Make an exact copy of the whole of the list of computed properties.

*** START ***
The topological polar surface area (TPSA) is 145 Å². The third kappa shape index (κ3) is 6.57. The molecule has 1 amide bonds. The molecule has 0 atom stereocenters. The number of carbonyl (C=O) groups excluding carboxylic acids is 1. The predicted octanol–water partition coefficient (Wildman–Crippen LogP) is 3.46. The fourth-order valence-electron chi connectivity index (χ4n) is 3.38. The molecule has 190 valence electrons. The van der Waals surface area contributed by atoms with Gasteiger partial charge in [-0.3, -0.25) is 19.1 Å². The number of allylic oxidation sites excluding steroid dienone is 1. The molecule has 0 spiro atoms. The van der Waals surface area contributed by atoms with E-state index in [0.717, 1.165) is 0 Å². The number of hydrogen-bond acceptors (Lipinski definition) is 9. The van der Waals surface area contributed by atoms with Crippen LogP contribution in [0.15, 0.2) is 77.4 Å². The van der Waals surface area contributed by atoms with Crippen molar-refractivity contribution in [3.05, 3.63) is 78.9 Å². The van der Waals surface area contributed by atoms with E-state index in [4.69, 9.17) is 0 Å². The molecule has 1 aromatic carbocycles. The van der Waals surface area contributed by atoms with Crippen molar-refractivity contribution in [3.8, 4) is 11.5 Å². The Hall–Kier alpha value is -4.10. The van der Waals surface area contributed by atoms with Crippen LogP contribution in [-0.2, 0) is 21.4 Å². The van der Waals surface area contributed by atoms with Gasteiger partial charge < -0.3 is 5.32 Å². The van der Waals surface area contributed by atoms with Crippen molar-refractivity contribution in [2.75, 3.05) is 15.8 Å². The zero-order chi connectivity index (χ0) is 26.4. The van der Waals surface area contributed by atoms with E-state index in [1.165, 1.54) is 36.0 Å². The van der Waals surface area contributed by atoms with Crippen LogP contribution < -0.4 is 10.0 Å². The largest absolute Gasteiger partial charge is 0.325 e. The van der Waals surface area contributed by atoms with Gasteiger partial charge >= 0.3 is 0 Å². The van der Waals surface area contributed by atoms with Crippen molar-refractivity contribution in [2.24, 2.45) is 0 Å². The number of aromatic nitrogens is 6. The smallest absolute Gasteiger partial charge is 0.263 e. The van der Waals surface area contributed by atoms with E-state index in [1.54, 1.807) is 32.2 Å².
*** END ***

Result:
The topological polar surface area (TPSA) is 145 Å². The third kappa shape index (κ3) is 6.57. The molecule has 1 amide bonds. The molecule has 0 atom stereocenters. The number of carbonyl (C=O) groups excluding carboxylic acids is 1. The predicted octanol–water partition coefficient (Wildman–Crippen LogP) is 3.46. The fourth-order valence-electron chi connectivity index (χ4n) is 3.38. The molecule has 190 valence electrons. The van der Waals surface area contributed by atoms with Gasteiger partial charge in [-0.3, -0.25) is 19.1 Å². The number of allylic oxidation sites excluding steroid dienone is 1. The molecule has 0 spiro atoms. The van der Waals surface area contributed by atoms with E-state index in [0.717, 1.165) is 0 Å². The number of hydrogen-bond acceptors (Lipinski definition) is 9. The van der Waals surface area contributed by atoms with Crippen LogP contribution in [0.15, 0.2) is 77.4 Å². The van der Waals surface area contributed by atoms with Crippen molar-refractivity contribution in [3.05, 3.63) is 78.9 Å². The van der Waals surface area contributed by atoms with E-state index in [4.69, 9.17) is 0 Å². The molecule has 1 aromatic carbocycles. The van der Waals surface area contributed by atoms with Crippen molar-refractivity contribution in [3.8, 4) is 11.5 Å². The Hall–Kier alpha value is -4.10. The van der Waals surface area contributed by atoms with Crippen LogP contribution in [-0.2, 0) is 21.4 Å². The van der Waals surface area contributed by atoms with Gasteiger partial charge < -0.3 is 5.32 Å². The van der Waals surface area contributed by atoms with Crippen molar-refractivity contribution in [2.75, 3.05) is 15.8 Å². The zero-order chi connectivity index (χ0) is 26.4. The van der Waals surface area contributed by atoms with E-state index in [1.165, 1.54) is 36.0 Å². The van der Waals surface area contributed by atoms with Crippen LogP contribution < -0.4 is 10.0 Å². The largest absolute Gasteiger partial charge is 0.325 e. The van der Waals surface area contributed by atoms with Gasteiger partial charge >= 0.3 is 0 Å². The van der Waals surface area contributed by atoms with Crippen molar-refractivity contribution in [2.24, 2.45) is 0 Å². The number of aromatic nitrogens is 6. The smallest absolute Gasteiger partial charge is 0.263 e. The van der Waals surface area contributed by atoms with E-state index in [1.54, 1.807) is 32.2 Å².